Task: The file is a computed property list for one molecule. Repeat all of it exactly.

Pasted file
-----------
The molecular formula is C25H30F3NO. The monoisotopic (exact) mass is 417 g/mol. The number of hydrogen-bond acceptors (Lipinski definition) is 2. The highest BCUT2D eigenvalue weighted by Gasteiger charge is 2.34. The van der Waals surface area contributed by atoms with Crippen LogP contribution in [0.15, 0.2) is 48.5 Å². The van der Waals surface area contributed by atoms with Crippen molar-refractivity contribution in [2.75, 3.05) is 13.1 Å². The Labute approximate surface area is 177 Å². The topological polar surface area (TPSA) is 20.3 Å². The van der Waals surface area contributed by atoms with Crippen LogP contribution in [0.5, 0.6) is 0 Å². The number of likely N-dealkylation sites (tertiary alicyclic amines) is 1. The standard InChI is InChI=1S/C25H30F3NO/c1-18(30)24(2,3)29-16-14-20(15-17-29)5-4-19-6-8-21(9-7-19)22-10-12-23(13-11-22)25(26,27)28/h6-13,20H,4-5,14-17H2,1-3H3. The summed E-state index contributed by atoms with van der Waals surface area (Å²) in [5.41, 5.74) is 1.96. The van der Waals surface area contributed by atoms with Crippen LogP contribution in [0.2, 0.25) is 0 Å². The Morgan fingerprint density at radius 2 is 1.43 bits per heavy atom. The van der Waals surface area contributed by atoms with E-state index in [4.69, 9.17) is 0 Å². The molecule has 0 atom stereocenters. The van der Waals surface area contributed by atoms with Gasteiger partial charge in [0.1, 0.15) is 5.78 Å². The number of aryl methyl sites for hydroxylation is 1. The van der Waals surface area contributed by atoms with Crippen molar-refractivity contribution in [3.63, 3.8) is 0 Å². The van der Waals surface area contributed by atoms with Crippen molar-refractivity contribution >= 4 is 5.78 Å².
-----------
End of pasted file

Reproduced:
The molecular formula is C25H30F3NO. The monoisotopic (exact) mass is 417 g/mol. The number of hydrogen-bond acceptors (Lipinski definition) is 2. The highest BCUT2D eigenvalue weighted by Gasteiger charge is 2.34. The van der Waals surface area contributed by atoms with Crippen LogP contribution in [0.15, 0.2) is 48.5 Å². The van der Waals surface area contributed by atoms with Crippen molar-refractivity contribution in [2.75, 3.05) is 13.1 Å². The Labute approximate surface area is 177 Å². The topological polar surface area (TPSA) is 20.3 Å². The van der Waals surface area contributed by atoms with Crippen LogP contribution in [0.5, 0.6) is 0 Å². The number of likely N-dealkylation sites (tertiary alicyclic amines) is 1. The standard InChI is InChI=1S/C25H30F3NO/c1-18(30)24(2,3)29-16-14-20(15-17-29)5-4-19-6-8-21(9-7-19)22-10-12-23(13-11-22)25(26,27)28/h6-13,20H,4-5,14-17H2,1-3H3. The summed E-state index contributed by atoms with van der Waals surface area (Å²) in [5.41, 5.74) is 1.96. The van der Waals surface area contributed by atoms with Crippen LogP contribution in [0.2, 0.25) is 0 Å². The Morgan fingerprint density at radius 2 is 1.43 bits per heavy atom. The van der Waals surface area contributed by atoms with E-state index in [4.69, 9.17) is 0 Å². The molecule has 0 atom stereocenters. The van der Waals surface area contributed by atoms with Gasteiger partial charge in [0.1, 0.15) is 5.78 Å². The number of aryl methyl sites for hydroxylation is 1. The van der Waals surface area contributed by atoms with Crippen molar-refractivity contribution in [3.63, 3.8) is 0 Å². The van der Waals surface area contributed by atoms with Crippen molar-refractivity contribution >= 4 is 5.78 Å².